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Hakone Ekiden Preview on the Way

I am generally staying away from writing about my own running in Japan. That said, this morning I did my annual run up the Hakone Ekiden 5th stage, a 23.4 km course starting at sea level, peaking at 874 m after 19 km, then dropping 100 m or so to finish next to a lake in the mountains. It was an inspirational run and doubly exciting as preparations were underaway all along the course for the 84th Hakone Ekiden Jan. 2-3.

For those unfamiliar with the Hakone Ekiden, it is nominally the East Japan University Men`s championship race, featuring 19 schools and one all-star team running a 10-stage, 217.9 km course from Tokyo into the mountains and back over the course of 2 days. I say nominally in that Hakone has become the center of much of the Japanese running world, with the top Hakone schools attracting the best runners from throughout Japan, many of whom make this ekiden the focus of their lives and thus do not continue on as professionals after graduation. The level of public enthusiasm, television viewership and corporate sponsorship connected with Hakone are literally difficult to believe. There is even a superb Hakone Ekiden Museum next to the first day`s finish line / second day`s start line.

I will be writing and posting a preview of the 84th Hakone Ekiden as soon as I can. There is a huge number of interviews with this year`s ace runners, predictions about the race from Japanese distance running luminaries, even a very interesting series of interviews with low-ranking members of each Hakone team. I would love to be able to put up translations of all of these, especially the interviews with the unknown guys, but as this blog is not (yet) my full-time job it is impossible. Even if you can`t read Japanese I recommend taking a look at the interviews and team profiles which the Yomiuri newspaper has here:

The Hakone Ekiden official website is also a must:

As I said, I will put up a full preview as soon as possible, most likely on the 31st. I will also post reports on race day.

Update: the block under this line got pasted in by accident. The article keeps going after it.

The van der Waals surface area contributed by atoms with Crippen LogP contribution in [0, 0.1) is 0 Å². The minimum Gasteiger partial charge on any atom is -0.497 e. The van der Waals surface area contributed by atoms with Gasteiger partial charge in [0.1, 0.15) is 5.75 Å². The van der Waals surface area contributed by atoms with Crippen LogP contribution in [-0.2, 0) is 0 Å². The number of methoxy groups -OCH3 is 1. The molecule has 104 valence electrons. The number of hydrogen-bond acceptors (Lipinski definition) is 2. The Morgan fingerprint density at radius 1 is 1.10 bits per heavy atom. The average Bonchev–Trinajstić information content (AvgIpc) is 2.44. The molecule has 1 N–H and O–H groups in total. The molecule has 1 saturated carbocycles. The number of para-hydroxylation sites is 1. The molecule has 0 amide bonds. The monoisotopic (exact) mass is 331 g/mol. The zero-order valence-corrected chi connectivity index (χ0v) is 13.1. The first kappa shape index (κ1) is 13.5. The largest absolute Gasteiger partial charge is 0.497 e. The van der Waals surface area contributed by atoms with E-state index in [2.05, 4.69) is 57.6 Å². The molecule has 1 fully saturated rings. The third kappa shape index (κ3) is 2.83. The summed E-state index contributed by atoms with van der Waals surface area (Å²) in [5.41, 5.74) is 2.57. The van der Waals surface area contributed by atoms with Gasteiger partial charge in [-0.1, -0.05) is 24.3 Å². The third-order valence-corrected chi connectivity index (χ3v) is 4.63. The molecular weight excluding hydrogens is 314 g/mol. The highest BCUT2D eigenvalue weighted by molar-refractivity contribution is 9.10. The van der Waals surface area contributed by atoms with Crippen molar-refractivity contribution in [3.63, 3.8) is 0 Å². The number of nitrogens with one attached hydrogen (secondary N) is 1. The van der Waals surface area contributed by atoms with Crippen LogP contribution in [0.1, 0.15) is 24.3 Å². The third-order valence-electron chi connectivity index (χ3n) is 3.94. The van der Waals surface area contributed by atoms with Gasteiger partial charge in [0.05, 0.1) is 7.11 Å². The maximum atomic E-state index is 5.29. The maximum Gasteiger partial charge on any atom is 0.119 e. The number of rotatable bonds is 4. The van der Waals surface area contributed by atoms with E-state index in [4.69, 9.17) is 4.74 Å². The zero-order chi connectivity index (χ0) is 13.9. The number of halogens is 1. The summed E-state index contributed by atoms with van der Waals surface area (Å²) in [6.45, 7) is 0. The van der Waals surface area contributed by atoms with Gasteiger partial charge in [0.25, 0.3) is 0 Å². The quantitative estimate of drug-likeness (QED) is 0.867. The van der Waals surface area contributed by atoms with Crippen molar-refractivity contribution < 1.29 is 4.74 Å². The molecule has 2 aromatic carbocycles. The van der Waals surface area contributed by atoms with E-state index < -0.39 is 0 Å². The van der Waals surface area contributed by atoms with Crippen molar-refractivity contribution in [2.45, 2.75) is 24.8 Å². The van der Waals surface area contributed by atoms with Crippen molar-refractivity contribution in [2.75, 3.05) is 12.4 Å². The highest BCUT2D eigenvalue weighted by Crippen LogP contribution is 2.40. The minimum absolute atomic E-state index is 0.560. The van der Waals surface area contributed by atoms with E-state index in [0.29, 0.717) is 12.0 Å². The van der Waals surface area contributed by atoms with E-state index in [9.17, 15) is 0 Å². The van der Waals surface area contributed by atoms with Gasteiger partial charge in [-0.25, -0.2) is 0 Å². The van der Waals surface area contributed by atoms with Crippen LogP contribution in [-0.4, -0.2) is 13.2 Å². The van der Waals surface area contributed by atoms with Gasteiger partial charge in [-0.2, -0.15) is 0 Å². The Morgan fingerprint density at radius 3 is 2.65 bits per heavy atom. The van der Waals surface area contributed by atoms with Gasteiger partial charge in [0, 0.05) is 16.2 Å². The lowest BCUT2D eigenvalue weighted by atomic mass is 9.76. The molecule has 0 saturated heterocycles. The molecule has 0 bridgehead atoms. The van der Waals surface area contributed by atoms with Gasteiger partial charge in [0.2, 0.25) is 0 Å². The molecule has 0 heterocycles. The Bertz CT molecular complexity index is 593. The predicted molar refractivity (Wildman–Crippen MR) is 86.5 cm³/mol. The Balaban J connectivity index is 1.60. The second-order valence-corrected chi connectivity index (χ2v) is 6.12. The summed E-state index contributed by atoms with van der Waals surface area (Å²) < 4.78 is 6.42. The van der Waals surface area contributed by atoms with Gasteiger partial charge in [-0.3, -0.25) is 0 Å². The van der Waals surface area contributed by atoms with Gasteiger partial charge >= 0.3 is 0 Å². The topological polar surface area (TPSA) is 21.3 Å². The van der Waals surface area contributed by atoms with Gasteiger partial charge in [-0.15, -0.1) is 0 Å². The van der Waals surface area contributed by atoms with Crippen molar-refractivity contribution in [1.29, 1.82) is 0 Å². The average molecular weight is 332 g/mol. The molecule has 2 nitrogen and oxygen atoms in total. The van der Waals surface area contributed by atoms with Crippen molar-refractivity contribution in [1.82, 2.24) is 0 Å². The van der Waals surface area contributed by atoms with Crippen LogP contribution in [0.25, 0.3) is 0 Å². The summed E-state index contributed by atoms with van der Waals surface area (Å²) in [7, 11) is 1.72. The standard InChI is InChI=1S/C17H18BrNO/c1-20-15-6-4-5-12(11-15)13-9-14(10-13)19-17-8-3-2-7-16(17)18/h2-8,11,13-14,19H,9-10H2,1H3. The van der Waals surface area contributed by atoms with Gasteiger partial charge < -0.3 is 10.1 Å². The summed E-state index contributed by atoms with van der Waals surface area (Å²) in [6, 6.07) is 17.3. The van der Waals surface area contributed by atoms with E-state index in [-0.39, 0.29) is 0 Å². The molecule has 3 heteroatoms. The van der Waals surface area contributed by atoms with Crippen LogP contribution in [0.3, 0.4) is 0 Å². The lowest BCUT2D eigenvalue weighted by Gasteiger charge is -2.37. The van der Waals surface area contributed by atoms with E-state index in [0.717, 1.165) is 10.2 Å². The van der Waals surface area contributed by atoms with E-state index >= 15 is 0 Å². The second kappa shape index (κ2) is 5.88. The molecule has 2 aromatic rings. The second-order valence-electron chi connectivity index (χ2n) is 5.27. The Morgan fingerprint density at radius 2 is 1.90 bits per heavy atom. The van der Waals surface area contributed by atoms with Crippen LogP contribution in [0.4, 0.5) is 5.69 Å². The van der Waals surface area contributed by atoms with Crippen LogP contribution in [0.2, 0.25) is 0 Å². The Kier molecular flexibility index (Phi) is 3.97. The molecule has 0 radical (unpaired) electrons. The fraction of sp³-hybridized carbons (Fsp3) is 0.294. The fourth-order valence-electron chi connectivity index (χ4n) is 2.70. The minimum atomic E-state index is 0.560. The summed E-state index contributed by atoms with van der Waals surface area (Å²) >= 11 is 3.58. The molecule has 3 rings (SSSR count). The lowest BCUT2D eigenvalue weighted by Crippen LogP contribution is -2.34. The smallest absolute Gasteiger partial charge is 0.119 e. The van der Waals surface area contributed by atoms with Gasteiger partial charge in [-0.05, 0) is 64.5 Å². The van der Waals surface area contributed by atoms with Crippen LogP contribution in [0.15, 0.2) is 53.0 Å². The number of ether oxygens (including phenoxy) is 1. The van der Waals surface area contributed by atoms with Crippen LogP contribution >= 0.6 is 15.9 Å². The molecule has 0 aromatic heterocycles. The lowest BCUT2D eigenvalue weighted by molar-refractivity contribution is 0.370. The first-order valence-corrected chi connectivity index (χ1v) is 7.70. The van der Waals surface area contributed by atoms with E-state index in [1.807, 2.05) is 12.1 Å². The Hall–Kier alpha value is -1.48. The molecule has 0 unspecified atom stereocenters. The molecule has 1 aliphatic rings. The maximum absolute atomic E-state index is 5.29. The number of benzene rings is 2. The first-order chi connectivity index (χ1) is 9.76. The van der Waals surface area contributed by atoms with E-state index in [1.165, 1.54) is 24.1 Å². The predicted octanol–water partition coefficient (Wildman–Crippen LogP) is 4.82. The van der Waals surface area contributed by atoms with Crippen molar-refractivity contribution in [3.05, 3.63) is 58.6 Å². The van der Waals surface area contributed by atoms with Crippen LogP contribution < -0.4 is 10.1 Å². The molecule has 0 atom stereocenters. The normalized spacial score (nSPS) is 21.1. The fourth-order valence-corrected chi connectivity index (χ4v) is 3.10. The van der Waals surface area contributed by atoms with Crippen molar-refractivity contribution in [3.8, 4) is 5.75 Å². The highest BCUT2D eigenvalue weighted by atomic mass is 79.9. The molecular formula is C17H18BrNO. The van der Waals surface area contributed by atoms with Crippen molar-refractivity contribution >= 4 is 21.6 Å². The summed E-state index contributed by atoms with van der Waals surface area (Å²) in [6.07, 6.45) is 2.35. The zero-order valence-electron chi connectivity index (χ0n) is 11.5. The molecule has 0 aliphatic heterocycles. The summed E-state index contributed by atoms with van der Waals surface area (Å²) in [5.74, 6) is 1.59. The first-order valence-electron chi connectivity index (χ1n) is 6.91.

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2020 Olympic Marathon Trials Winner Shogo Nakamura Wins First Race of Year in PB Time

2020 Olympic marathon trials winner Shogo Nakamura (27, Fujitsu) ran a course record 1:01:40 to win the Jan. 12 Takanezawa Genki Up Half Marathon in Tochigi. His time bettered his 2016 PB of 1:01:53 by 13 seconds. "I ran pretty much according to plan," he commented afterward.

Nakamura's sponsor team Fujitsu finished 17th at November's East Japan Corporate Ekiden, failing to qualify for the Jan. 1 New Year Ekiden national championships. As a result, Takanezawa was his first race of the Olympic year. Alongside him were members of 2020 Hakone Ekiden champion Aoyama Gakuin University, runner-up Tokai University and other top collegiate programs. Most fielded 3rd-year and younger team members who didn't make this year's Hakone lineups, giving them valuable experience for the buildup to next year's 97th running.

Next up Nakamura plans to run in the Mar. 29 World Half Marathon Championships. His coach Hiroaki Oyagi, 61, commented, "At the World Half we wil…

2020 Japanese Distance Rankings

2020 Japanese track and road distance running rankings. Overall rankings are calculated using runners' times and placings in races over 5000 m, 10000 m, half-marathon and marathon and the strength of these performances relative to others in the top ten in each category. Distances will be added as the season progresses. Click any image to enlarge.

Past years:
2019 ・ 2018 ・ 2017 ・ 2016・ 2015 ・ 2014 ・ 2013 ・ 2012 ・ 2011

© 2020 Brett Larner, all rights reserved

Coming Down From Hakone - This Year's Race in the Cold, Hard Light of Day

Damn, has it already been a week? Time goes by so fast. Times at the HakoneEkiden this year were fast too. Eight guys broke course records on four of the five stages on Day One, and another five broke the records on three of the five stages on Day Two. Two of the three stages that didn't have new records were just seconds off. Four teams broke the Day One course record, two broke the overall course record, and one broke the Day Two record. This all mirrored what happened a day earlier at the New Year Ekiden, where eight men broke the records on four of the seven stages, at least one other missed by seconds, the top two teams broke the official overall course record and two more broke the record for the actual current version of the course.

And not just records. Some of them were historic, epoch-making marks. None more so than Tokyo Kokusai University's Vincent Yegon, who busted the greatest performance in Hakone history, a 59:25 course record for the 21.4 km Third Stage, 2:01…